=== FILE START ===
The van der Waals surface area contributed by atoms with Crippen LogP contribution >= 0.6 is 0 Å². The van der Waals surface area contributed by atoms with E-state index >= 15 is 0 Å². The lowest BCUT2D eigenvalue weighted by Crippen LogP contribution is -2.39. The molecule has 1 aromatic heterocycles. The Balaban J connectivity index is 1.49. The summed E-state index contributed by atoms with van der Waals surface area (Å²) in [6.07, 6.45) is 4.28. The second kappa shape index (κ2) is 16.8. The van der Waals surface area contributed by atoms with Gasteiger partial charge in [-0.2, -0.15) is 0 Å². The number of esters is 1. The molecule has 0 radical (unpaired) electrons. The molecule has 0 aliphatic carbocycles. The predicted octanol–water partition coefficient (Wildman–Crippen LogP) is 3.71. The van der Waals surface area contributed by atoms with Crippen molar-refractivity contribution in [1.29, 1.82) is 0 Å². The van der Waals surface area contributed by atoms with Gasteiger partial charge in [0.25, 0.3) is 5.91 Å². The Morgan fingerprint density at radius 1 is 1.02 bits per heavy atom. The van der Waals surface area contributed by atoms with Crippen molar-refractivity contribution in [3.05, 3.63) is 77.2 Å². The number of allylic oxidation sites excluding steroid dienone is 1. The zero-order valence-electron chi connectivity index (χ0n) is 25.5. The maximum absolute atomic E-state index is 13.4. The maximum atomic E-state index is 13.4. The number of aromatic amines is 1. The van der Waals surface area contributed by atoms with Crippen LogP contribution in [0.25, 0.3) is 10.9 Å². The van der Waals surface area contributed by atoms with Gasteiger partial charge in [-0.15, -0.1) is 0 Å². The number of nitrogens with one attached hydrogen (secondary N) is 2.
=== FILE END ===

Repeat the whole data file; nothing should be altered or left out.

The van der Waals surface area contributed by atoms with Crippen LogP contribution >= 0.6 is 0 Å². The van der Waals surface area contributed by atoms with E-state index >= 15 is 0 Å². The lowest BCUT2D eigenvalue weighted by Crippen LogP contribution is -2.39. The molecule has 1 aromatic heterocycles. The Balaban J connectivity index is 1.49. The summed E-state index contributed by atoms with van der Waals surface area (Å²) in [6.07, 6.45) is 4.28. The second kappa shape index (κ2) is 16.8. The van der Waals surface area contributed by atoms with Gasteiger partial charge in [-0.2, -0.15) is 0 Å². The number of esters is 1. The molecule has 0 radical (unpaired) electrons. The molecule has 0 aliphatic carbocycles. The predicted octanol–water partition coefficient (Wildman–Crippen LogP) is 3.71. The van der Waals surface area contributed by atoms with Crippen molar-refractivity contribution in [1.29, 1.82) is 0 Å². The van der Waals surface area contributed by atoms with Gasteiger partial charge in [0.25, 0.3) is 5.91 Å². The Morgan fingerprint density at radius 1 is 1.02 bits per heavy atom. The van der Waals surface area contributed by atoms with Crippen molar-refractivity contribution in [3.05, 3.63) is 77.2 Å². The number of allylic oxidation sites excluding steroid dienone is 1. The zero-order valence-electron chi connectivity index (χ0n) is 25.5. The maximum absolute atomic E-state index is 13.4. The maximum atomic E-state index is 13.4. The number of aromatic amines is 1. The van der Waals surface area contributed by atoms with Crippen LogP contribution in [0.25, 0.3) is 10.9 Å². The van der Waals surface area contributed by atoms with Gasteiger partial charge in [-0.15, -0.1) is 0 Å². The number of nitrogens with one attached hydrogen (secondary N) is 2.